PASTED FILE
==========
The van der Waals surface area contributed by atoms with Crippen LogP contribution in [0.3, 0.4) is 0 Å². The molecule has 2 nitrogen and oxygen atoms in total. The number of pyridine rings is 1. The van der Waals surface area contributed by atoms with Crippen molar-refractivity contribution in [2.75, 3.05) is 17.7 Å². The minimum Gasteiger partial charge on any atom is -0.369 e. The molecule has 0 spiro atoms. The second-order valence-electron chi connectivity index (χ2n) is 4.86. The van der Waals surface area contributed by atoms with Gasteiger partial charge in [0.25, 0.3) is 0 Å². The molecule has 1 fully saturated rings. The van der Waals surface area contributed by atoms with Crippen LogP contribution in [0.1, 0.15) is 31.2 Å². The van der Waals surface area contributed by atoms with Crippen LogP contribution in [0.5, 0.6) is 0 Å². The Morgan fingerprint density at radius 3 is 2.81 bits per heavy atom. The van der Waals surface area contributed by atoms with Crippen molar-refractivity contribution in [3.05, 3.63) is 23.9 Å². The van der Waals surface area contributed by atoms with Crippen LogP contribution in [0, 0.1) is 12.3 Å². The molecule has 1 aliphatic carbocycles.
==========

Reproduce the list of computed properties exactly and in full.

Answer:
The van der Waals surface area contributed by atoms with Crippen LogP contribution in [0.3, 0.4) is 0 Å². The molecule has 2 nitrogen and oxygen atoms in total. The number of pyridine rings is 1. The van der Waals surface area contributed by atoms with Crippen molar-refractivity contribution in [2.75, 3.05) is 17.7 Å². The minimum Gasteiger partial charge on any atom is -0.369 e. The molecule has 0 spiro atoms. The second-order valence-electron chi connectivity index (χ2n) is 4.86. The van der Waals surface area contributed by atoms with Gasteiger partial charge in [0.25, 0.3) is 0 Å². The molecule has 1 fully saturated rings. The van der Waals surface area contributed by atoms with Crippen LogP contribution in [0.1, 0.15) is 31.2 Å². The van der Waals surface area contributed by atoms with Crippen LogP contribution in [0.5, 0.6) is 0 Å². The Morgan fingerprint density at radius 3 is 2.81 bits per heavy atom. The van der Waals surface area contributed by atoms with Crippen molar-refractivity contribution in [3.05, 3.63) is 23.9 Å². The van der Waals surface area contributed by atoms with Crippen LogP contribution in [0, 0.1) is 12.3 Å². The molecule has 1 aliphatic carbocycles.